中国石化新闻网讯 据今日油价3月24日报道，彭博社援引能源部长丹·布劳莱特(Dan Brouillette)的话报道称，美国和沙特一直在讨论建立石油协定的想法。这种协定实际上等于一个卡特尔组织，根据定义，卡特尔组织是一群独立的市场参与者，同意以有利于他们的方式共同影响市场。
据路透社的约翰·肯普（John Kemp）称，除非该国乃至世界的经济前景得到迅速的改善，否则经济将进一步下滑。对于美国的页岩产业或超级巨头来说，这种前景都不是好消息，这使得美国政府对沙特的举动是合乎逻辑的。 但是还不确定。
郝芬 译自 今日油价
Saudi Arabia And The U.S. Could Form The World’s Newest Oil Cartel
The United States and Saudi Arabia have been discussing the idea of setting up an oil accord, Bloomberg reports, citing Energy Secretary Dan Brouillette. Such an agreement would effectively amount to a cartel, which, by definition, is a group of independent market participants agreeing to act together to influence the market in a way favorable to them.
For now, however, this is just an idea that some officials in the Trump administration support. The chance of it becoming anything more is unclear, according to Brouillette.
“There are many, many ideas that are floated around the policy space, that is one of them,” the U.S. Energy Secretary told Bloomberg in an interview.
“I don’t know that it is going to be presented in any formal way.”
The U.S. oil industry has suffered a heavy blow from the combination of the coronavirus outbreak and the price war that Saudi Arabia started after Russia refused to cooperate on deeper production cuts. Producers are slashing spending plans, suspending share buybacks, and some have already asked oilfield service providers for substantial discounts to their services.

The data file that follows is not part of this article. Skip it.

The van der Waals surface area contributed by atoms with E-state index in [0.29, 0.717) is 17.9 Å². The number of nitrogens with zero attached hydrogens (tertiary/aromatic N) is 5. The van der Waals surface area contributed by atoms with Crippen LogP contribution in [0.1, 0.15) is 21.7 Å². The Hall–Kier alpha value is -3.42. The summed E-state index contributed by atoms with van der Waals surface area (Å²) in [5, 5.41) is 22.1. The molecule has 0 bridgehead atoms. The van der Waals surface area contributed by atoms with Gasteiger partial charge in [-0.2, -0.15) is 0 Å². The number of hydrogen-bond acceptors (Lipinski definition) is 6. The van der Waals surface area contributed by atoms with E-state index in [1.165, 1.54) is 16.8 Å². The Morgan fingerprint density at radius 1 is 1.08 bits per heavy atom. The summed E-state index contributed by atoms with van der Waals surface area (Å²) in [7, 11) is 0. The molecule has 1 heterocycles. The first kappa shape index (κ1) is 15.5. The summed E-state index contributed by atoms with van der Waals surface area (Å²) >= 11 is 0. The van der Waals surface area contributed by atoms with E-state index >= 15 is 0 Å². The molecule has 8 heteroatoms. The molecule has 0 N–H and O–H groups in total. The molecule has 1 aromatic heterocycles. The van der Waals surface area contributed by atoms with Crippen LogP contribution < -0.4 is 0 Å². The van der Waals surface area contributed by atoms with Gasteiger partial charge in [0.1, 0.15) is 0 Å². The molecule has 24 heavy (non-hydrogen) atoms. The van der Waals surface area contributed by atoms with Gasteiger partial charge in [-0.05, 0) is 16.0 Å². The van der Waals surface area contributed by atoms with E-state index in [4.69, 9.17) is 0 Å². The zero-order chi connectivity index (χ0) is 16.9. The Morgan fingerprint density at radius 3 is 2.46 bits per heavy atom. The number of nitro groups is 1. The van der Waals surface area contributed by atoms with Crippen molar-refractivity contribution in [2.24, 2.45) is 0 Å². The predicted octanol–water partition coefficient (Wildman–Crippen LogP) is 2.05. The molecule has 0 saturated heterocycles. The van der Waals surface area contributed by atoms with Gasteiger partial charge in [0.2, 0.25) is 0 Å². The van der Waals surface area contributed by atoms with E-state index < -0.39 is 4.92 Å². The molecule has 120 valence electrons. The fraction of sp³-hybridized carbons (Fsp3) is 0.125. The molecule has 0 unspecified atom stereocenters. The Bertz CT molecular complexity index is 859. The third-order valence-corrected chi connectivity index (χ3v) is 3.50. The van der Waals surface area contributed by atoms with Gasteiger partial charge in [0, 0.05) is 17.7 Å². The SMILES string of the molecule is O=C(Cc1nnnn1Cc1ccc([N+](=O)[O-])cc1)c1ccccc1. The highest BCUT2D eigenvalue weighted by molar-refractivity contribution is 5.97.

West Texas Intermediate, the U.S. benchmark, has shed about 60 percent of its value since the start of the year.
According to Reuters’ John Kemp, it has further to fall unless the economic outlook for the country—and the world—improves sharply and quickly. This outlook is not good news for either the shale industry or the supermajors in the U.S., which makes the administration’s moves concerning Saudi Arabia only logical. But nothing is certain yet.
“As part of the public policy process, if you will, our interagency partners often get together and talk about a number of different items, but we’ve made no decision on this,” Brouillette told Bloomberg.